Male thoracic sternum smooth, pitted (Fig. 2A). Sternites 1, 2 completely fused to form triangular structure; sternites 2,3 separated by visible suture; sternites 3, 4 fused without obvious suture (Fig. 2A). Male sterno-pleonal cavity relatively deep, exceeding imaginary line connecting posterior edges of cheliped coxae (Fig. 2B). Median longitudinal suture of sternites 7, 8 deep and long. Tubercle of abdominal lock positioned at mid-length of sternite 5 (Fig. 2B). Female vulvae ovate, medium-sized, wholly within sternite 6, opening directed inward (Fig. 3B).

Male abdomen triangular; somites 4–6 gradually narrowed longitudinally, lateral margins slightly convex; somite 6 about 2.2 times as wide as long; telson about 1.4 times as wide as long (Fig. 2A).

G1 slender, tip of terminal segment reaches beyond pleonal locking tubercle (Fig. 2B), subterminal segment about 2.4 times as long as terminal segment (Fig. 4A). Inner distal angle semicircular, inner margin of terminal segment convex, distal margin flat, outer distal angle blunt, bent outwards at angle of about 60° (Figs 4A–D, 5A). G2 subterminal segment about 1.9 times length of distal segment (Fig. 4E).

Figure 4. 

Gonopods of holotype A ventral view of left G1 B ventral view of terminal segment of left G1 C dorsal view of left G1 D dorsal view of terminal segment of left G1 E ventral view of left G2. Scale bars: 1 mm.

Etymology

The new species is named after the county where is located, Longhai County, Zhangzhou City, Fujian Province, China.

Figure 5. 

G1s of six species of Nanhaipotamon. A N. longhaiense sp. nov., NCU MCP 417701 B N. guangdongense, Dai, 1997, CB 05141 C N. hepingense, Dai, 1997, CB 05106 D N. yongchuense, Dai, 1997, CB 05104 E N. nanriense, Dai, 1997, CB 05103 F N. huaanense, Dai, 1997, CB 05105.

Distribution

Longhai County, Zhangzhou City, Fujian Province, China.

Ecology

The new species occurs in the wetlands of low-elevation hills and mountains, amongst dense vegetation where there is little to no water flow year-round (Fig. 7B). During the day, the crabs usually hide in mud burrows close to the water source (Fig. 7A) or hide under rocks under water. We observed a berried female in August, suggesting the time around this month to be a part of the breeding season (Fig. 3C).

Remarks

With a convex carapace dorsal surface, unequal chelipeds and triangular male abdomen, Nanhaipotamon longhaiense sp. nov. fits the diagnosis of Nanhaipotamon. Like some species within this genus, N. longhaiense sp. nov. shows intraspecific variation in G1 morphology, the distal margin of the G1 terminal segment is flat to oblique (Fig. 6A–C). In the holotype, the distal margin is flat (Fig. 6A), whereas in some adult specimens, the distal margin is oblique (Fig. 6B, C), and the inner margin of the G1 terminal segment is slightly convex to distinctly convex (Fig. 6A–C).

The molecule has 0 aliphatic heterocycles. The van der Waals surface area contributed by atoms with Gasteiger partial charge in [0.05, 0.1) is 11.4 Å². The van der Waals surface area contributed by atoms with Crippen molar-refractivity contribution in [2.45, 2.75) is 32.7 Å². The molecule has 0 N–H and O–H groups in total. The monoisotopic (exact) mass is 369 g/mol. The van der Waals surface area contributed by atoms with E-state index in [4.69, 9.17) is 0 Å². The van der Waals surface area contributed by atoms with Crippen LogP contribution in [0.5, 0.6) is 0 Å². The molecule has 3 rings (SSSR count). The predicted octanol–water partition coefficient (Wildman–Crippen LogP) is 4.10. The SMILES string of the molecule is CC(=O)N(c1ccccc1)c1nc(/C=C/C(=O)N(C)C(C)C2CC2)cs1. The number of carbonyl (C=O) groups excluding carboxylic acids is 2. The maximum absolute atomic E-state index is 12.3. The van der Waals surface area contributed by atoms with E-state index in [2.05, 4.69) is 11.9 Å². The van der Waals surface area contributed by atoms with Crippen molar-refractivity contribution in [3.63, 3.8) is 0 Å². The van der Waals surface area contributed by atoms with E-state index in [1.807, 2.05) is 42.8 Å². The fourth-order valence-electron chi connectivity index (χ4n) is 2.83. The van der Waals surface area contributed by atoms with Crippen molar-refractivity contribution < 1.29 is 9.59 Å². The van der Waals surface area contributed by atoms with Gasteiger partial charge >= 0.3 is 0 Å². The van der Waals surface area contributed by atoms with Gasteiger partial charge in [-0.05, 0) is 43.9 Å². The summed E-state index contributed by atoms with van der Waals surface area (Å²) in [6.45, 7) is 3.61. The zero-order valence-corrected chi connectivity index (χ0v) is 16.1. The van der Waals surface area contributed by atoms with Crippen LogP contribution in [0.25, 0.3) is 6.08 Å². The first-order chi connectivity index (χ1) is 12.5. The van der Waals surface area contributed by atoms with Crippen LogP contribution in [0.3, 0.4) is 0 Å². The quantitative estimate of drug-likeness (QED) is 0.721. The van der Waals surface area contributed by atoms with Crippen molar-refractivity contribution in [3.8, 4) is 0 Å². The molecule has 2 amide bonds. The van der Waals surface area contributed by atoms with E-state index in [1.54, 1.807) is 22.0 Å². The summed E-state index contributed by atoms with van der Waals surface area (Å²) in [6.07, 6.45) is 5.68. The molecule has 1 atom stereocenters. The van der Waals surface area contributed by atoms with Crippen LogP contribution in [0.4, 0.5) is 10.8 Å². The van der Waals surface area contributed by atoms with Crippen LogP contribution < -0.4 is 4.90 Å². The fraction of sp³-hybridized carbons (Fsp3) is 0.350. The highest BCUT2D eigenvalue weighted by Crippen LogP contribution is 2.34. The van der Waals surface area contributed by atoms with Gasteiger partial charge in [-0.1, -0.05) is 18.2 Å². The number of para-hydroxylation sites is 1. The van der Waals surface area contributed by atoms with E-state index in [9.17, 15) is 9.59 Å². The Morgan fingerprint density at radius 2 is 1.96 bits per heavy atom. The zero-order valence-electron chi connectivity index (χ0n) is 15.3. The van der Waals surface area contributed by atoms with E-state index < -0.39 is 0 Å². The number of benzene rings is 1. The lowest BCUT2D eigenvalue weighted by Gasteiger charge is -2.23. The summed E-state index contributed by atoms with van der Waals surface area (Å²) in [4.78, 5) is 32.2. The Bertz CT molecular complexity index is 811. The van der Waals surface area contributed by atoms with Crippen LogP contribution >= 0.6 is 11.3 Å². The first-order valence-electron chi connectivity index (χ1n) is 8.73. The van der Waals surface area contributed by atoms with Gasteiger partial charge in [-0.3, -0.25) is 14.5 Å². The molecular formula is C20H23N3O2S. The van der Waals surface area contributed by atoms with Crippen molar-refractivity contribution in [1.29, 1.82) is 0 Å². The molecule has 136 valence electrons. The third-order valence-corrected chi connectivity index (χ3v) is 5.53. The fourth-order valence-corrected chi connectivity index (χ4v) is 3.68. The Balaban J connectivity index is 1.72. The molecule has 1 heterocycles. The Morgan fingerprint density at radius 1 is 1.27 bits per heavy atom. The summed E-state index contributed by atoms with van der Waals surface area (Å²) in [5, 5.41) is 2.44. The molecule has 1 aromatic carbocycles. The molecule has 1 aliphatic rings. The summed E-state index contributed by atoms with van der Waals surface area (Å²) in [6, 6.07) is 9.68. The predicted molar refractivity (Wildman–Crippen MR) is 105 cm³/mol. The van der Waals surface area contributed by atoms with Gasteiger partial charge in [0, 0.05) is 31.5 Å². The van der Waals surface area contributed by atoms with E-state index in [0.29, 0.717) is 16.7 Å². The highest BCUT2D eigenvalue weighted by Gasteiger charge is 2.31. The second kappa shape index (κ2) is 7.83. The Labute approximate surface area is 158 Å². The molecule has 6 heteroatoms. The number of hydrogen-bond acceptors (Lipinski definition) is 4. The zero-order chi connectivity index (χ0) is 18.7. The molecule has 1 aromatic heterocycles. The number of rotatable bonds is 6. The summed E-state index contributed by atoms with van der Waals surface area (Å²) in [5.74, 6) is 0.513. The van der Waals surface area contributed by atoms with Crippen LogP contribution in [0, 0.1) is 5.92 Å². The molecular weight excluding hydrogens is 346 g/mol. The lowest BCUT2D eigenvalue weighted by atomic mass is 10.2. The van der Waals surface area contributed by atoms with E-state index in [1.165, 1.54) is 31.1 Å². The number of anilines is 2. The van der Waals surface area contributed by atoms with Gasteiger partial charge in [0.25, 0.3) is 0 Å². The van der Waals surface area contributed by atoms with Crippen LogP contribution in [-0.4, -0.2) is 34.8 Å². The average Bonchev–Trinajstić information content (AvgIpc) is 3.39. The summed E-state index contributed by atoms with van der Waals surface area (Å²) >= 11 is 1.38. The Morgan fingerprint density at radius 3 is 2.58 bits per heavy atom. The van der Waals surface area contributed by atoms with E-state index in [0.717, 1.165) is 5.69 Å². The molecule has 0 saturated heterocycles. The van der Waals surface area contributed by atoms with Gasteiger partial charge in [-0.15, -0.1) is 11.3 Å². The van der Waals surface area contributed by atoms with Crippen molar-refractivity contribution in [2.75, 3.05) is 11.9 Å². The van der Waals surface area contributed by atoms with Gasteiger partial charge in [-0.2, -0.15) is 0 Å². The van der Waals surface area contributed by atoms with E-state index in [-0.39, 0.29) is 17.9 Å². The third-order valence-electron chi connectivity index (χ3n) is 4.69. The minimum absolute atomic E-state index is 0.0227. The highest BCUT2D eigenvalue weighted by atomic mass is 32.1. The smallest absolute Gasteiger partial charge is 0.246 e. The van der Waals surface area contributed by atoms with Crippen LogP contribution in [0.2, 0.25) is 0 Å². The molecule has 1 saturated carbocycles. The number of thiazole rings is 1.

Figure 6. 

G1s of N. longhaiense sp. nov. A holotype, NCU MCP 417701 B paratype, ZZCDC 613201 C paratype, ZZCDC 613203.

We make comparisons between the new species and seven species of Nanhaipotamon, among which N. wuping and N. macau are morphologically similar to this new species, N. yongchuense, N. huaanense and N. nanriense are geographically close (Dai 1999), and N. guangdongense and N. hepingense are from Guangdong near Fujian (Dai 1999). Nanhaipotamon longhaiense sp. nov. can be differentiated from its congeners by its unique G1 (Fig. 5A). Compared to N. longhaiense sp. nov., which has a semicircular G1 terminal segment inner distal angle, N. guangdongense, N. hepingense, N. yongchuense, N. nanriense, and N. huaanense differ in having instead a bluntly triangular G1 terminal segment inner distal angle (Fig. 5B–F). The G1 terminal segment inner distal angle is also semicircular in both N. wupingense and N. macau (Huang et al. 2018a); however, the terminal segments in these two species are proportionately larger. In N. macau, the G1 terminal segment distal margin is sinuous to V-shaped (cf. Huang et al. 2018a: fig. 5D, E). In N. wupingense, the G1 terminal segment distal margin is sinuous to an inverte V-shaped (cf. Cheng et al. 2003: fig. 7; Huang et al. 2018a: fig. 6D). In N. longhaiense sp. nov., however, the G1 terminal segment distal margin is flat to oblique (Fig. 6A–C). The detailed differences between the new species and congeners are presented in Table 2.